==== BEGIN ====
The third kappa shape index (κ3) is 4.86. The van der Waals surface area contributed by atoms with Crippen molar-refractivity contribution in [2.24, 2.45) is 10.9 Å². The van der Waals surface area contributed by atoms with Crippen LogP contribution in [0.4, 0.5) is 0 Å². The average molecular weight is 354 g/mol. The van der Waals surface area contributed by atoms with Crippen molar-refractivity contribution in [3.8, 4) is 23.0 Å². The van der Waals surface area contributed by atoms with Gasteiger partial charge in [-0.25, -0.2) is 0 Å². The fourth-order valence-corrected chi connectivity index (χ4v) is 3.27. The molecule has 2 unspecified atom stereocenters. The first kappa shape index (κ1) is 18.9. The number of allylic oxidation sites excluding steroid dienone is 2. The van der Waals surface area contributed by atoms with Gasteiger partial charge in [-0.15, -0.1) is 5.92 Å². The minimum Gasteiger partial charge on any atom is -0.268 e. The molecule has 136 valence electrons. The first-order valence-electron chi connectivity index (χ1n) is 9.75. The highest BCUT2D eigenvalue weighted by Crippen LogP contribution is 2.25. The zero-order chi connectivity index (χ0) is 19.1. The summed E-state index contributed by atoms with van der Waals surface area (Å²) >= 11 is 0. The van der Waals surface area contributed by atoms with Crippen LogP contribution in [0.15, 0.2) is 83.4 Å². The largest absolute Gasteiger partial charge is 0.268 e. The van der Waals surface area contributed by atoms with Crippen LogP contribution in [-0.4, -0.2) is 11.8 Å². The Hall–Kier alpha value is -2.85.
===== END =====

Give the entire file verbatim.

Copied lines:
The third kappa shape index (κ3) is 4.86. The van der Waals surface area contributed by atoms with Crippen molar-refractivity contribution in [2.24, 2.45) is 10.9 Å². The van der Waals surface area contributed by atoms with Crippen LogP contribution in [0.4, 0.5) is 0 Å². The average molecular weight is 354 g/mol. The van der Waals surface area contributed by atoms with Crippen molar-refractivity contribution in [3.8, 4) is 23.0 Å². The van der Waals surface area contributed by atoms with Gasteiger partial charge in [-0.25, -0.2) is 0 Å². The fourth-order valence-corrected chi connectivity index (χ4v) is 3.27. The molecule has 2 unspecified atom stereocenters. The first kappa shape index (κ1) is 18.9. The number of allylic oxidation sites excluding steroid dienone is 2. The van der Waals surface area contributed by atoms with Gasteiger partial charge in [-0.15, -0.1) is 5.92 Å². The minimum Gasteiger partial charge on any atom is -0.268 e. The molecule has 136 valence electrons. The first-order valence-electron chi connectivity index (χ1n) is 9.75. The highest BCUT2D eigenvalue weighted by Crippen LogP contribution is 2.25. The zero-order chi connectivity index (χ0) is 19.1. The summed E-state index contributed by atoms with van der Waals surface area (Å²) >= 11 is 0. The van der Waals surface area contributed by atoms with Crippen LogP contribution in [0.15, 0.2) is 83.4 Å². The largest absolute Gasteiger partial charge is 0.268 e. The van der Waals surface area contributed by atoms with Crippen LogP contribution in [-0.4, -0.2) is 11.8 Å². The Hall–Kier alpha value is -2.85.